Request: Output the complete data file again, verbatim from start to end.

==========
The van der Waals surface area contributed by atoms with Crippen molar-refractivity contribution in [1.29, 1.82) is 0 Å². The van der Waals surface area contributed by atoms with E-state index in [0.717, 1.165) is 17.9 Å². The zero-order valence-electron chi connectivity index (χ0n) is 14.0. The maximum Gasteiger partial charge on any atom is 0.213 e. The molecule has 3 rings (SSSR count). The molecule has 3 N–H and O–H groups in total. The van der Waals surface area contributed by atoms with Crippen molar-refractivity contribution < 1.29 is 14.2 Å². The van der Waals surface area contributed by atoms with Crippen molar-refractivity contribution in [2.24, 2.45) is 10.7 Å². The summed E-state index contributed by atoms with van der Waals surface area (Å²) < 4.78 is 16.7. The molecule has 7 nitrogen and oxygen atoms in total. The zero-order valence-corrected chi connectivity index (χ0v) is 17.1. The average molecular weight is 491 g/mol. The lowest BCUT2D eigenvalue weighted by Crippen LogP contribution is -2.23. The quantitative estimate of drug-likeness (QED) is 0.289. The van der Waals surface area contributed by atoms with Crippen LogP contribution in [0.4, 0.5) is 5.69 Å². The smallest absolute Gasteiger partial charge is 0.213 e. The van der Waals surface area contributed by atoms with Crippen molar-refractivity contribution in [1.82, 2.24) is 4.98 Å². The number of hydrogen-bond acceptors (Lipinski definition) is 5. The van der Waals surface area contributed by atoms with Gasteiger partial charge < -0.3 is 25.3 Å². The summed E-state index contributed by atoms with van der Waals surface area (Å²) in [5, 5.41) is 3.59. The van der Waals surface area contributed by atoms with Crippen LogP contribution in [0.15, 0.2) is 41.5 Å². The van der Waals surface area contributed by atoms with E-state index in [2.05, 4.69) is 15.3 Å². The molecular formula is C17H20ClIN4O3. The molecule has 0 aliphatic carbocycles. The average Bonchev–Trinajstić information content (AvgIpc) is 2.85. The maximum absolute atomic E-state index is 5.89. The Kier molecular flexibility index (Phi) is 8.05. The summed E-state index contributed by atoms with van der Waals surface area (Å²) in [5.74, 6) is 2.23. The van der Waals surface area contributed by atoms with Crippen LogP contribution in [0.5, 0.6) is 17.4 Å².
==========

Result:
The van der Waals surface area contributed by atoms with Crippen molar-refractivity contribution in [1.29, 1.82) is 0 Å². The van der Waals surface area contributed by atoms with E-state index in [0.717, 1.165) is 17.9 Å². The zero-order valence-electron chi connectivity index (χ0n) is 14.0. The maximum Gasteiger partial charge on any atom is 0.213 e. The molecule has 3 rings (SSSR count). The molecule has 3 N–H and O–H groups in total. The van der Waals surface area contributed by atoms with Crippen molar-refractivity contribution < 1.29 is 14.2 Å². The van der Waals surface area contributed by atoms with Crippen molar-refractivity contribution in [2.24, 2.45) is 10.7 Å². The summed E-state index contributed by atoms with van der Waals surface area (Å²) < 4.78 is 16.7. The molecule has 7 nitrogen and oxygen atoms in total. The zero-order valence-corrected chi connectivity index (χ0v) is 17.1. The average molecular weight is 491 g/mol. The lowest BCUT2D eigenvalue weighted by Crippen LogP contribution is -2.23. The quantitative estimate of drug-likeness (QED) is 0.289. The van der Waals surface area contributed by atoms with Crippen LogP contribution in [0.4, 0.5) is 5.69 Å². The smallest absolute Gasteiger partial charge is 0.213 e. The van der Waals surface area contributed by atoms with Crippen molar-refractivity contribution in [1.82, 2.24) is 4.98 Å². The number of hydrogen-bond acceptors (Lipinski definition) is 5. The van der Waals surface area contributed by atoms with Gasteiger partial charge < -0.3 is 25.3 Å². The summed E-state index contributed by atoms with van der Waals surface area (Å²) in [5, 5.41) is 3.59. The van der Waals surface area contributed by atoms with Crippen LogP contribution in [0.15, 0.2) is 41.5 Å². The van der Waals surface area contributed by atoms with E-state index in [2.05, 4.69) is 15.3 Å². The molecular formula is C17H20ClIN4O3. The molecule has 0 aliphatic carbocycles. The average Bonchev–Trinajstić information content (AvgIpc) is 2.85. The maximum absolute atomic E-state index is 5.89. The Kier molecular flexibility index (Phi) is 8.05. The summed E-state index contributed by atoms with van der Waals surface area (Å²) in [5.74, 6) is 2.23. The van der Waals surface area contributed by atoms with Crippen LogP contribution in [0.5, 0.6) is 17.4 Å².